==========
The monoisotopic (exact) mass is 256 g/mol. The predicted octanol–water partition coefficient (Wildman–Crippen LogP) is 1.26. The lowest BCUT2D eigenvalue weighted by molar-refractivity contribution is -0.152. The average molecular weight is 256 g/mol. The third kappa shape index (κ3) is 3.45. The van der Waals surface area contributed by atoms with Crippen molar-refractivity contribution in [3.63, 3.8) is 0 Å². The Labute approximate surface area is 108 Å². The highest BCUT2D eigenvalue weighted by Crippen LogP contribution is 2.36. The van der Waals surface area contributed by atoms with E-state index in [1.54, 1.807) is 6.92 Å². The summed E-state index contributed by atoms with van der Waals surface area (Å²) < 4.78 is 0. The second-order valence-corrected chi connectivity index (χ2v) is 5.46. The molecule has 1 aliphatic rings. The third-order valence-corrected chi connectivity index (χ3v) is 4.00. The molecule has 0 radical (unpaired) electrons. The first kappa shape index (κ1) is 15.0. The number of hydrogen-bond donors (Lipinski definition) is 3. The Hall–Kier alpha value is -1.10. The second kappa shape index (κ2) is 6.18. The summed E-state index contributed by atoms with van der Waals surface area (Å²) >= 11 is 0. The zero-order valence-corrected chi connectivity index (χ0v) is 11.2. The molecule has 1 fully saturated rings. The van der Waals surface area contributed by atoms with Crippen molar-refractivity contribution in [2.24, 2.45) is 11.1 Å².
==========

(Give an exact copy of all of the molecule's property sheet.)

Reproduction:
The monoisotopic (exact) mass is 256 g/mol. The predicted octanol–water partition coefficient (Wildman–Crippen LogP) is 1.26. The lowest BCUT2D eigenvalue weighted by molar-refractivity contribution is -0.152. The average molecular weight is 256 g/mol. The third kappa shape index (κ3) is 3.45. The van der Waals surface area contributed by atoms with Crippen molar-refractivity contribution in [3.63, 3.8) is 0 Å². The Labute approximate surface area is 108 Å². The highest BCUT2D eigenvalue weighted by Crippen LogP contribution is 2.36. The van der Waals surface area contributed by atoms with E-state index in [1.54, 1.807) is 6.92 Å². The summed E-state index contributed by atoms with van der Waals surface area (Å²) < 4.78 is 0. The second-order valence-corrected chi connectivity index (χ2v) is 5.46. The molecule has 1 aliphatic rings. The third-order valence-corrected chi connectivity index (χ3v) is 4.00. The molecule has 0 radical (unpaired) electrons. The first kappa shape index (κ1) is 15.0. The number of hydrogen-bond donors (Lipinski definition) is 3. The Hall–Kier alpha value is -1.10. The second kappa shape index (κ2) is 6.18. The summed E-state index contributed by atoms with van der Waals surface area (Å²) >= 11 is 0. The zero-order valence-corrected chi connectivity index (χ0v) is 11.2. The molecule has 1 fully saturated rings. The van der Waals surface area contributed by atoms with Crippen molar-refractivity contribution in [2.24, 2.45) is 11.1 Å².